Wednesday 6 February 2008

Consulting/Contracting and Peter

So in case you haven't noticed the change to my profile I recently became a full-time contractor. In addition to working previously as an analyst programmer for Tourism Western Australia, I started consulting half a day per week to assist the Department of Education and Training with the migration of a number of sites to MOSS 2007. Last August I started looking to move on from Tourism to get out of government and the associated politicking, make private industry dollars, and extend myself a little bit (fortunately I was smart enough to turn down an offer from Commander). The consulting gig proved contracting isn't so bad so when a Developer Coordinator contract position was advertised back at Tourism I couldn't help but take the plunge.

Working as a consultant for DET is quite rewarding. SharePoint and MOSS actually behave in the DET environment. While they've gone down the customised branding path they've also stuck with OOB web parts so to date I haven't faced any really tricky problems; as the 'expert', I'm in a position I like to be in. Apart from that, a single developer has managed to put together three sites in a around three months so it's good feelings all around. and, by comparison, took nearly eight developers (on and off) and half the organisation a year or more to launch. That said, we were one of the first branded sites to roll out on the MOSS 2007 platform and we had many, many, many technical problems with an early MOSS beta.

I'm three weeks in to my contract at Tourism and I've been surprised at the differences not only between quasi-permanent employment and contracting but at the differences in conctracting for different agencies. I'm also reading The Peter Principle at the moment and trying to assess whether this Tourism "promotion" has allowed me to arrive at my level of incompetence!

Apart from the 40-hour week versus a 37.5-hour week and being conscious of the fact I'm no longer entitled to sick leave, public holidays, or anual leave, I'm also keenly aware I really need to earn my keep now--in other words, there's no room for incomptence. I was on a fixed-term public service contract (salary, holidays, sick leave, etc but with a finite contract term of two years) as an analyst programmer and was cheap to employ; as a contractor I earn a lot more money and cost my employer a lot more money. More importantly, my contract runs for a mere six months and in that time I have to prove my worth by working to a controlled work package to produce the expected output. Luckily I've been in a position to define the schedule for delivering that output.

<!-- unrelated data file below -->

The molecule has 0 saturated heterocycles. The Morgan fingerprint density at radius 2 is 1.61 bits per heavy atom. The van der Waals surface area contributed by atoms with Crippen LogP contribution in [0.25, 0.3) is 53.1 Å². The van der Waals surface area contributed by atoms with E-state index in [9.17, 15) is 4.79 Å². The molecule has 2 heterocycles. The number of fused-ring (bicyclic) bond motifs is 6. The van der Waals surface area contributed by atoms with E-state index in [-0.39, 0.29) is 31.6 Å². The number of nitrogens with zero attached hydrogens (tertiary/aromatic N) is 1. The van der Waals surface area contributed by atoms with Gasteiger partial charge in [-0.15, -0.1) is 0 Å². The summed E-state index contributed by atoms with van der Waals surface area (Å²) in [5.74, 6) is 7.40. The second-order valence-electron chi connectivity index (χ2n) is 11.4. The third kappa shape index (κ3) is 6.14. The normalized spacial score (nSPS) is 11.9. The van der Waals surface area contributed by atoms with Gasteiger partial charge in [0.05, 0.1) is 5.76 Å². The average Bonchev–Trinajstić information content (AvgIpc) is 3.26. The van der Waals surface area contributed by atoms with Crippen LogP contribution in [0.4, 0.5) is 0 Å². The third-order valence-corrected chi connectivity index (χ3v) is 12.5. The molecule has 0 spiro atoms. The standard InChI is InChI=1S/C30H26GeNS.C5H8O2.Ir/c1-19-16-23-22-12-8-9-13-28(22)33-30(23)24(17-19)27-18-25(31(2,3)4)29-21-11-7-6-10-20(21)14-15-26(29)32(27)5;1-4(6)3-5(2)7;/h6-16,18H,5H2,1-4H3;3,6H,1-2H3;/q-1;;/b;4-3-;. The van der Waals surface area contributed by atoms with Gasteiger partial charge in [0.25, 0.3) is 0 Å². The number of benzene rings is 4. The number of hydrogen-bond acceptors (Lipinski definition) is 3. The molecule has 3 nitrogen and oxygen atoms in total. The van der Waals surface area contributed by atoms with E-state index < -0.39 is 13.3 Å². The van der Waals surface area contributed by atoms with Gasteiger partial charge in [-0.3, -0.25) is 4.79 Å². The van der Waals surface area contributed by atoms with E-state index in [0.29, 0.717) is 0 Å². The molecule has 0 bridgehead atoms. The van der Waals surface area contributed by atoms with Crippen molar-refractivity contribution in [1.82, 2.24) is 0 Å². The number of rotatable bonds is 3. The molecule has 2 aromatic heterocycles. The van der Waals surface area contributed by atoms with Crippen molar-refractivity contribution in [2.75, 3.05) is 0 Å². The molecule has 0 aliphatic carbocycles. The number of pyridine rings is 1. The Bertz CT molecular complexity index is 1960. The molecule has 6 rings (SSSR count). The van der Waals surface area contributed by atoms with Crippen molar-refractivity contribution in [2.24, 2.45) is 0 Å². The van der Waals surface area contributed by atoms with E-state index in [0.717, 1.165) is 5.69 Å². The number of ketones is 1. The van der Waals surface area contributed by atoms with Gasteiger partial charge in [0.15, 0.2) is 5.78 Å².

At Tourism I work directly for the CIO and I'm tasked with fixing content deployment and some other big-ticket items. The Tourism CIO is an alright guy but he's reasonably new to the organisation and intent on running a far more controlled IT department than his predecessor. While I welcome the change, moving from the previous free-for-all situation to such a formalised, process-driven environment is a swing back in time for me as a former EDS employee. I know my abilities and know I will deliver what I'm asked to deliver (process or no process) so to have a really hands-on superior managing me so closely--at least initially--has felt overbearing at times. EDS was very formalised and process-driven but my managers trusted me and as a young go-getter I never felt the opportunity to become incompetent.

It's unfortunate that despite coming back to work for the same organisation I have to prove myself once again to the new CIO (our previous CIO left a year earlier). Realistically, I'm doing very different work in my new role so I'm happy proving myself to everyone, at least a little bit. I've also been paired with an architect mentor to assist me in making the transition. I'm comfortable with the mentoring arrangement and looking forward to learning as much as possible but I'm also confident in my own abilities, I know the software, and with such a shortage of developers in Perth I'm simply the best person for the job. I don't mean to sound arrogant but in reality I've been doing a lot of what's required of my current role for my entire career of four years.

At the moment this adds up to me questioning my abilities and desire to produce quality output. Sure, I need to win the new CIO's trust and to do that I have to deliver what's expected of me on time. I'm also finding I need to win my own trust and prove me to me.

All up, I'm enjoying consulting. Like most people (I assume), I'm happiest when I'm productive and at the moment I'm really pushing myself to be productive so I don't fall behind schedule. At the same time, I'm thriving on the added responsibility and despite being a developer type, I really love being outside my box and engaging with the team and the organisation. I've definitely found the lack of interaction with folks over the past two years a big downer.

Either way, it will certainly be interesting to see how I feel about all this in another six months!

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